Dean Hess to Represent AARC on CDC Working Group on VAP Surveillance
April 11, 2012
The Centers for Disease Control has asked the AARC to serve on a working group on VAP Surveillance. Dean Hess, PhD, RRT, FAARC, has been named as our representative to this CDC group, which is part of the National Healthcare Safety Network.
Dr. Hess currently serves as editor-in-chief of our science journal, RESPIRATORY CARE, as well as assistant director of respiratory care at Massachusetts General Hospital in Boston, and associate professor of anesthesia at Harvard Medical School.
The CDC notes that healthcare-associated infections (HAIs) are an important cause of preventable harm in hospitalized patients. Ventilator-associated pneumonia (VAP) is among the most common HAIs, but accurate surveillance for VAP is difficult because of the lack of objective, reliable, valid definitions.
As the AARC’s representative to the VAP Surveillance Definition Working Group, Dr. Hess will join representatives from six other organizations who have already started working in close collaboration with the CDC to improve surveillance for ventilator-associated events in adult patients. Included in the effort are the Critical Care Societies Collaborative, Association for Professionals in Infection Control and Epidemiology, Council of State and Territorial Epidemiologists, Healthcare Infection Control Practices Advisory Committee Surveillance Working Group, Infectious Diseases Society of America, and Society for Healthcare Epidemiology of America.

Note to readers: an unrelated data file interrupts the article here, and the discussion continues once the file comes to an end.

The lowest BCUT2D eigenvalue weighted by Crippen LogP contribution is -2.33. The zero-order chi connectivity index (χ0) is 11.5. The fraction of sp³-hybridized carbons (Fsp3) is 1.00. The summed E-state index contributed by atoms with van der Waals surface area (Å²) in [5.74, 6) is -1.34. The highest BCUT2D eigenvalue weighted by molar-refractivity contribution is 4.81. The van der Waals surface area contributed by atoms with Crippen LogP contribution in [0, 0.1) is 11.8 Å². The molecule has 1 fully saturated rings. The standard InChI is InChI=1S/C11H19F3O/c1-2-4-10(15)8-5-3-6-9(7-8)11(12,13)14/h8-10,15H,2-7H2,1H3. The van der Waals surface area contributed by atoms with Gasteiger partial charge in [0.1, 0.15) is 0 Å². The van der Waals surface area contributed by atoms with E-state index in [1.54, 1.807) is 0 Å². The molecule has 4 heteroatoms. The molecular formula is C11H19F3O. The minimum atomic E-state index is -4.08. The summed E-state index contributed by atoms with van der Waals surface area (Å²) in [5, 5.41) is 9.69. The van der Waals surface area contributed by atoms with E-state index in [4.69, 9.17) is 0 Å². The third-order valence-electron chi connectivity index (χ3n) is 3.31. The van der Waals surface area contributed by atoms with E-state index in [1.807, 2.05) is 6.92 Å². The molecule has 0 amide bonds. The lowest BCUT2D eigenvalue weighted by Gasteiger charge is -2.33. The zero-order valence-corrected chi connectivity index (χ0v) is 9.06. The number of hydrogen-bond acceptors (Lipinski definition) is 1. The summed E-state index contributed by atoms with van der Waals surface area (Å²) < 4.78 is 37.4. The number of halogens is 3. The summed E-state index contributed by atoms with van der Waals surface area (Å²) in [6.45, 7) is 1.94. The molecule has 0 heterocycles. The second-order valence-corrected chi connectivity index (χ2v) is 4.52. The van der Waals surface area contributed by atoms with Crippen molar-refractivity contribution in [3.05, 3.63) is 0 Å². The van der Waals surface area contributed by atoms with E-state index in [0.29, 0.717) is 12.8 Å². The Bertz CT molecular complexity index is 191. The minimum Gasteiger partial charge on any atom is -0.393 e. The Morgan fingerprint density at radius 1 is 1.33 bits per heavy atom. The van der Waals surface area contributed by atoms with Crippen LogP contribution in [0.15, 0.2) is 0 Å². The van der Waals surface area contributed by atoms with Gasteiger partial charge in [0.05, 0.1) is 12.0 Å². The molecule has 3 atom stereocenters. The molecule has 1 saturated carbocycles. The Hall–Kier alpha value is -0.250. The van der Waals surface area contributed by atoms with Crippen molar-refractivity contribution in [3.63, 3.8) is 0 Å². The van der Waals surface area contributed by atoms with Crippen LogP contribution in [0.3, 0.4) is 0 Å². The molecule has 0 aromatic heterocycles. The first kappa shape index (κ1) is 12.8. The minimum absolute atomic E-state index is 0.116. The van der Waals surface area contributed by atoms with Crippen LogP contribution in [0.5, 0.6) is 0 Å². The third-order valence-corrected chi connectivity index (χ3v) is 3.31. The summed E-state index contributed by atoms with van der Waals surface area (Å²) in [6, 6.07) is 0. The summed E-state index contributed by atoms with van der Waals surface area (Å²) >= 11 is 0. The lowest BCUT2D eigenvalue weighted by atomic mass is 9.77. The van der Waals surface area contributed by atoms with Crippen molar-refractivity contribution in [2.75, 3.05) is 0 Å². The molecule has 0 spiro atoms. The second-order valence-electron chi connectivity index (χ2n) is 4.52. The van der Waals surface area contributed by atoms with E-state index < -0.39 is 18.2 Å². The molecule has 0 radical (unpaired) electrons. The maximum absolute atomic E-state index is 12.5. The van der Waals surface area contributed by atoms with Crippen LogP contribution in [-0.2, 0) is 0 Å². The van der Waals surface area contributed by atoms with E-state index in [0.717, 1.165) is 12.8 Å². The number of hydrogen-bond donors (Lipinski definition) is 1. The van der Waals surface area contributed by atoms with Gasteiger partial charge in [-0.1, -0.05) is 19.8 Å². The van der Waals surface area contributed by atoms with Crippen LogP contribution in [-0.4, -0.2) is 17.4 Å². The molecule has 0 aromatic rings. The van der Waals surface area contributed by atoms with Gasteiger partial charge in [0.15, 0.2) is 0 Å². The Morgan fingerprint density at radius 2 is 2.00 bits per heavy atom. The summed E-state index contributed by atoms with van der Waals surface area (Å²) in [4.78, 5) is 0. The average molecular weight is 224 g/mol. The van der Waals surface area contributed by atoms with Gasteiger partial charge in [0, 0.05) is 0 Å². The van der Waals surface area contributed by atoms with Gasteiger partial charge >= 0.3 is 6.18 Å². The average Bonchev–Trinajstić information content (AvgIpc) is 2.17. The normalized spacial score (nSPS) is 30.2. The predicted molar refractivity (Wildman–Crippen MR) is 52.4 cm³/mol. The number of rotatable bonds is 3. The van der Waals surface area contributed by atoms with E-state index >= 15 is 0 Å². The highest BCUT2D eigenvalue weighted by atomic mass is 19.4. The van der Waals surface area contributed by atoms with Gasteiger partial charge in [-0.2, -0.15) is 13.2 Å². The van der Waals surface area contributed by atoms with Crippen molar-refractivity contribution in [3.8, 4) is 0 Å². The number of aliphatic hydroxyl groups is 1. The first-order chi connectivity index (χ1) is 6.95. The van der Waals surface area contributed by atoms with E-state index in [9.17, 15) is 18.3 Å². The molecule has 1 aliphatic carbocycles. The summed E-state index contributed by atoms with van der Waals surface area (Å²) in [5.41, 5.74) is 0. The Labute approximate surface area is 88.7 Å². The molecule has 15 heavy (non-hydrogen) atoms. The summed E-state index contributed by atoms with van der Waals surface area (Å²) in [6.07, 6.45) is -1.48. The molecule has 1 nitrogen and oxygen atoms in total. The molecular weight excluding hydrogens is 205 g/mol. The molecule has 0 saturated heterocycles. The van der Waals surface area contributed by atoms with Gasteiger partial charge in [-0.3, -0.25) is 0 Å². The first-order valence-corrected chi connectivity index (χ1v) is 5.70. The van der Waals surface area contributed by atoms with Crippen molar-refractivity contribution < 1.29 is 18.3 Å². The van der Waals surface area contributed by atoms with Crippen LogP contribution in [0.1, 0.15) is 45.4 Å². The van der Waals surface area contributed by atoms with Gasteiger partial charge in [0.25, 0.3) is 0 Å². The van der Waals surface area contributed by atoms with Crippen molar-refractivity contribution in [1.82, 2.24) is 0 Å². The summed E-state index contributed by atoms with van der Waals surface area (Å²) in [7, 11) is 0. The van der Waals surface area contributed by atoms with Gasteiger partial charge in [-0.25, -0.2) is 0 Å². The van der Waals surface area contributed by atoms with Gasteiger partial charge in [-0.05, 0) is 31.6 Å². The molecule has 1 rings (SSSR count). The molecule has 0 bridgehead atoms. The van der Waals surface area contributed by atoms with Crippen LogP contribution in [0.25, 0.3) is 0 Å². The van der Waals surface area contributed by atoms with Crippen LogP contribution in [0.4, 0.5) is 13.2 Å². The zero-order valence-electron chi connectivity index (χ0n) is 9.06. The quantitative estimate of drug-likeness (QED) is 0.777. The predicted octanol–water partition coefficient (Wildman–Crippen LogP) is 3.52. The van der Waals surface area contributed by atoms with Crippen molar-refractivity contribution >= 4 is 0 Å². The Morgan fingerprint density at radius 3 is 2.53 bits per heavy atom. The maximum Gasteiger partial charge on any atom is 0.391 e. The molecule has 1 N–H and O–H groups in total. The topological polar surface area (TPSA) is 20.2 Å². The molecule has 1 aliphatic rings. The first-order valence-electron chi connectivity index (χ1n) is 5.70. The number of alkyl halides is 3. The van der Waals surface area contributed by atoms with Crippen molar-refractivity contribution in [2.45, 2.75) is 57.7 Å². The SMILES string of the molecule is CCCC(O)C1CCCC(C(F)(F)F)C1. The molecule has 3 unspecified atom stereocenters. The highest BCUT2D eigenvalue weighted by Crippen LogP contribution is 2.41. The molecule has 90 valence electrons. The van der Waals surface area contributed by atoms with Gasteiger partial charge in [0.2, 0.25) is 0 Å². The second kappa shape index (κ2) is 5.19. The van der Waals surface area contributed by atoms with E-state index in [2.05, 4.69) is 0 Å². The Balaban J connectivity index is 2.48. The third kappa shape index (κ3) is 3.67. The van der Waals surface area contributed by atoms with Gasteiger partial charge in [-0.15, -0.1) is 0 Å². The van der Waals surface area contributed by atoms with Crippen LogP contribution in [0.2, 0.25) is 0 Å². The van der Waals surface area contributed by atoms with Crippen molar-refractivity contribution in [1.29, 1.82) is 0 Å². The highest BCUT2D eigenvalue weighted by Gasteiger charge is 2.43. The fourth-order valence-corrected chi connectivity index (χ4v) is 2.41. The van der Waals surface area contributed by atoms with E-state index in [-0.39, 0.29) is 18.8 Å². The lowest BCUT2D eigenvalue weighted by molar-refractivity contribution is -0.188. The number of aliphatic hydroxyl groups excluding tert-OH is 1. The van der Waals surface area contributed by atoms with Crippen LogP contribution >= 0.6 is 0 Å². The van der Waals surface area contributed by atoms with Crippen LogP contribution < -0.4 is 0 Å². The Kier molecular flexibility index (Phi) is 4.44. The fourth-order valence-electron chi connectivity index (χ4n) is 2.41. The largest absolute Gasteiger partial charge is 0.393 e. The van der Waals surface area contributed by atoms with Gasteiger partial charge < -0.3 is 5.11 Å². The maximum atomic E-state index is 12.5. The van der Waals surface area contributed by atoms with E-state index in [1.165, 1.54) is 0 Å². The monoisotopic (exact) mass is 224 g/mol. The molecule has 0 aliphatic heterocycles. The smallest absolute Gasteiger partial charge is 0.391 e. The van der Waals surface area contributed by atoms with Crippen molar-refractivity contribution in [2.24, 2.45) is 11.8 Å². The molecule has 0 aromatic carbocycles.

So far, the CDC working group has developed a new approach to surveillance for ventilator-associated conditions and complications that acknowledges the inaccuracies inherent in the diagnosis of VAP today and focuses instead on more general, objectively-defined measures of ventilator-associated conditions and complications.
The proposed, new surveillance definition algorithm for ventilator-associated events is expected to be implemented in the CDC’s HAI surveillance system, the National Healthcare Safety Network, in 2013. The new surveillance definition algorithm is not intended for use in the clinical management of patients.
For additional information, please contact Bill Dubbs at the AARC Executive Office at firstname.lastname@example.org or 972-243-2272.